I did both and it made no difference. T-Mobile has trouble shot this (to my annoyance since the steps were the same and should have been documented) at least 4x and I also spent an afternoon running around to phone stores here and they said the issue was not on the phone end. The fact that two other SIMS work fine in it should be dispositive. T-Mobile concedes this is a provisioning issue.

      3. The Unabiker

        I would think about posting the TMobil sim to a trusted friend in USA, preferably on west coast, then you can get the sms sent to that person who likely/hopefully has a dual sim mobile device. It’s a nutsy solution but you’d only need to sms that person and ask them for a code number. It’s not a big inconvenience for a friend or family member to deal with.

        This is certainly not ideal, but it might work as a temp solution. I deal with this problem with Capital One. They, however, allow a customer to change their profile info on the app. I have used my sister’s address and phone number as my card user info, and when cap one demands to verify identity I sms her get the code they sent to her number then enter the code on my phone.

        Another idea is to check Citi branches in Singapore which likely isn’t third world banking. Then it’s a quick and cheaper flight to get there. I’d also check Kuala Lumpur.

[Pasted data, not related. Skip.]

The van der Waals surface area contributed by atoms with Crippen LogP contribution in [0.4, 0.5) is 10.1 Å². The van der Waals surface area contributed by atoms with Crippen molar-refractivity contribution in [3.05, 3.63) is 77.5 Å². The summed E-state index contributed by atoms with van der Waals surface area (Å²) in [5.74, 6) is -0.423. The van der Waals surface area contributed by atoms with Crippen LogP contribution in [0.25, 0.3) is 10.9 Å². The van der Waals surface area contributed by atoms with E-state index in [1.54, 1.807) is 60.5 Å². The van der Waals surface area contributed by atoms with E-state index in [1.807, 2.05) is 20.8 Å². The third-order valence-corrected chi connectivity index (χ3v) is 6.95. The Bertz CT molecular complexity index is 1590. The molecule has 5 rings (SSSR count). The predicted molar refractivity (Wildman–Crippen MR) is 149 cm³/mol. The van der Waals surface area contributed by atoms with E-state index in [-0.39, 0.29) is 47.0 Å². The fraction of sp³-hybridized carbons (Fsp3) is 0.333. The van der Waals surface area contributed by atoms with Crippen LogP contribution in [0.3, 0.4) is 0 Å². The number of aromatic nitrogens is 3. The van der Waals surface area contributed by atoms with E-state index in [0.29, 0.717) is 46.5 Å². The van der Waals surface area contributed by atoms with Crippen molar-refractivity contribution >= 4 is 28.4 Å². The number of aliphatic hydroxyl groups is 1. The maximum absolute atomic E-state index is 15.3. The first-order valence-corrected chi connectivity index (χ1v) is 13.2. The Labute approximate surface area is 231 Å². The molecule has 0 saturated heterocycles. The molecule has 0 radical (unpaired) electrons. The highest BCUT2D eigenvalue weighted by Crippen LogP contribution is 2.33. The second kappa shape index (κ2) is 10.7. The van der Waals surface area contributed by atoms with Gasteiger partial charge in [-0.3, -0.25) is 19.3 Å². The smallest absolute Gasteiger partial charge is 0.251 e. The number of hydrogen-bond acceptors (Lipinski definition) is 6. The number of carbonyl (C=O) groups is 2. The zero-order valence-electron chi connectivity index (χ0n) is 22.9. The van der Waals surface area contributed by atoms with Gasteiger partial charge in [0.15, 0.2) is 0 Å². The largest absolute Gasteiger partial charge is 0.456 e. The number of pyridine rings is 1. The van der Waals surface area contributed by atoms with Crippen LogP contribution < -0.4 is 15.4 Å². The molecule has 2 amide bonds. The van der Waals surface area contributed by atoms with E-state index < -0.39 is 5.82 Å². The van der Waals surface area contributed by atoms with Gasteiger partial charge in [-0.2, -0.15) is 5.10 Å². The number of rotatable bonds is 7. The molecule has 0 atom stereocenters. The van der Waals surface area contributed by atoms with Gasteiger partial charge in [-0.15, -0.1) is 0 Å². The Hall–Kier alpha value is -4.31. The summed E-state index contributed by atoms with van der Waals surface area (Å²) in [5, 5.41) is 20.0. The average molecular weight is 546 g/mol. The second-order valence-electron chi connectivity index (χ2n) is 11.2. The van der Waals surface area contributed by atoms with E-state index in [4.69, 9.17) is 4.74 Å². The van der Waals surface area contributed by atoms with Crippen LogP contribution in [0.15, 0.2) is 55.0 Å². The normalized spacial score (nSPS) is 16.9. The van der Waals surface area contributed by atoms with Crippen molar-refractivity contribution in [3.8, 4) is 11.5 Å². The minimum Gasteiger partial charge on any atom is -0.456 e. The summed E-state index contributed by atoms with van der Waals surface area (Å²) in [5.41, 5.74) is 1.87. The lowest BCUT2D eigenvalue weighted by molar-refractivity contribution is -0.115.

I haven’t read thru the entire thread or even your introductory notes to this problem, so forgive me if I’m churning “no can do” stuff previously stated.

      4. Skk

        I accidentally gave my magicjack router based ‘landline’ as my phone number to an Indian bank. Luckily this meant that that their 2FA codes when I’m in India came to the Magicjack number and I picked them up on my magicjack app on my phone via WiFi using family, friends routers.

        Perhaps this will help others.

      5. Glen

        You have my sympathy. We live in a bit of an RF hole and have only had semi-reliable cell service with T-Mobile so we have used them for decades. But any time we have had to interact on-line or on the phone for help – they are horrible. The only method that works reliably to get problems addressed is to go to a T-Mobile store and work the issue at the store.

      6. juno mas

        How about a Zoom conference with Citi? They can see you, hear you and you can stand in front of a green-screen with Ankor Wat in the background to confirm you’re in Souteast Asia:)

      7. thoughtfulperson

        You could ask a colleague in the US (or some country where tmobile actually works, Germany?) to get the text from Citi. Then change the number? I see this was suggested.

        Or possibly tmobile can forward texts to email. I recall a text to email service. Here’s a link to wikihow:

        I also found this link from tmobile but it crashed my wifi only Phone. (I use a second phone in flight mode to read in the evening – so no cellular connectivity). Apparently tmobile has an app called “digits” that may be of use.

        Good luck!

      8. Jorge

        Ah! Tmobile has an app called “DIGITS”. This app lets you register one phone as a remote proxy for another phone. I have not set it up. It might be that the proxy can also see the texts sent to the primary phone, even if the primary phone is not on.


        1. Yves Smith Post author

          Thanks but I cannot do that because I also cannot access my T-Mobile account via the Internet. I did a password reset and T-Mobile uses SMS to verify identity, which I obviously cannot receive. So I am a beached whale.